The Evolution of Final Fantasy’s Narratives
Hironobu Sakaguchi was ready to give up. The president of Square Co. at the time, Sakaguchi had lost confidence in his most recent creation, an RPG for the NES made in the wake of the first Dragon Quest. While, contrary to popular belief, Square wasn’t on the verge of bankruptcy, the beleaguered Sakaguchi decided that this project would decide his future. If it failed, he’d leave the video game business and return to university. It was this sense of finality that led to the game’s now-ironic name: Final Fantasy.
In the ensuing years, there have been 14 numbered entries in the series and even more spinoff titles. In the numbered series, each game had nothing to do with the previous one in terms of story, characters or setting. There were common motifs and creatures, but for the most part, every Final Fantasy game was its own self-contained adventure. Ever since the launch of the first title all the way back in 1987, gamers have been captivated by amazing worlds and epic quests time and time again.
At a certain point, though, something in the series changed. The focus shifted. Once-common staples took a backseat to new tropes. The fantasy that Sakaguchi had staked his career on had never truly been “final,” but today it isn’t even familiar. Dialogue, story and character development have now become the emphasis of a series that began with four mute, faceless protagonists at the center. While a push for advanced storytelling is laudable in the video game art form, the execution of narrative technique in Final Fantasy has altered the framework that made the first entry a hit back when Sakaguchi was still reaching for success.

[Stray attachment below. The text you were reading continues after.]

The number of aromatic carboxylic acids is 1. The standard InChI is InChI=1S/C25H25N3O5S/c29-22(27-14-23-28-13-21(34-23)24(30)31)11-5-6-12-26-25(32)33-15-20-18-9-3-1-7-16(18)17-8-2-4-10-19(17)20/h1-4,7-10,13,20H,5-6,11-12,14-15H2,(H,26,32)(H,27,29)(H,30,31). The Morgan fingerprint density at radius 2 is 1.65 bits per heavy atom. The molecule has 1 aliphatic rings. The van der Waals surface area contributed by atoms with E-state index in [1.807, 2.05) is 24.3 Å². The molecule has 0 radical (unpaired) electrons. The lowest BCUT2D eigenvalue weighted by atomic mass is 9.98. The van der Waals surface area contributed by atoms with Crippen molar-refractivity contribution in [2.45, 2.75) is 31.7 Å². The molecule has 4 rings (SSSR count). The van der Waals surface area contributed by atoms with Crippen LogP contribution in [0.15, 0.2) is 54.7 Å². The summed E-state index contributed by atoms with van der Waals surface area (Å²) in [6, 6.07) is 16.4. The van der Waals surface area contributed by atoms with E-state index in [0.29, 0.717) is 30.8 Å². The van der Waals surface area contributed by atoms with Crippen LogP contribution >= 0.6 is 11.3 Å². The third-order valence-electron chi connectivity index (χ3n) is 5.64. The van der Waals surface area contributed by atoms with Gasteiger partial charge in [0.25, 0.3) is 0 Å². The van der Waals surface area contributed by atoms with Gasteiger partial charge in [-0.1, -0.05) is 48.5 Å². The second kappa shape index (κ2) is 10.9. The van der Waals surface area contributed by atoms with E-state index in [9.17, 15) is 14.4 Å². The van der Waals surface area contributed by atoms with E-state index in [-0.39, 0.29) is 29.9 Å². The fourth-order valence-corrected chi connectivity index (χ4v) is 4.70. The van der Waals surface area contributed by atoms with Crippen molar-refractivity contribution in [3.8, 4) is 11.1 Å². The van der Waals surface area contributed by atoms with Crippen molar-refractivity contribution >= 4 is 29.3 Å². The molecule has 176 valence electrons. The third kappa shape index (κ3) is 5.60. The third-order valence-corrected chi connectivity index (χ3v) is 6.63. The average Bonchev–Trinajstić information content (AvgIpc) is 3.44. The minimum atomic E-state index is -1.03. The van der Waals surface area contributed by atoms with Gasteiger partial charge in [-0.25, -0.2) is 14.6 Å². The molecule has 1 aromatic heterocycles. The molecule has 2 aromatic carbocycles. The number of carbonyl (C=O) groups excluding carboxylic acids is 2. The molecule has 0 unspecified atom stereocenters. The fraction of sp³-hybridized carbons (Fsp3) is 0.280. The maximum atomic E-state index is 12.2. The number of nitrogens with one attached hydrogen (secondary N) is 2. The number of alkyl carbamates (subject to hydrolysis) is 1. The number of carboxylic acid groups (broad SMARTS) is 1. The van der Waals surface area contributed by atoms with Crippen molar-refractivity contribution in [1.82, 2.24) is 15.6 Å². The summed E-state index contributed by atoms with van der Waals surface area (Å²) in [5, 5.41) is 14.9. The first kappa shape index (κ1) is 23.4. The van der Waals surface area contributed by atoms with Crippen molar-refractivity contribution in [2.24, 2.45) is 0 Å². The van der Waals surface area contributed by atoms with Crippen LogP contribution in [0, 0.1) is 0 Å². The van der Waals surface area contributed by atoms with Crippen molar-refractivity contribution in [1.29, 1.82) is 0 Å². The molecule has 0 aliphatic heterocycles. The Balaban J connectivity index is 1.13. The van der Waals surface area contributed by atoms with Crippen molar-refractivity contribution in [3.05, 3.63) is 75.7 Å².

To understand what has fundamentally changed the series, a primer of what the Final Fantasy franchise used to be is necessary. For the most part, the plot of the first Final Fantasy is pretty simple. The four controllable characters, known as the Light Warriors, arrive in the kingdom of Cornelia carrying mystic orbs. They are subsequently told that they must defeat four elemental-based fiends to restore light to the orbs, thus bringing balance to the world. As far as plots go, it’s a pretty simple good-versus-evil tale without many frills. The ending, which involves the final boss utilizing a time loop in order to achieve immortality, is more “out there” than the rest of the game, but it doesn’t strain the mind.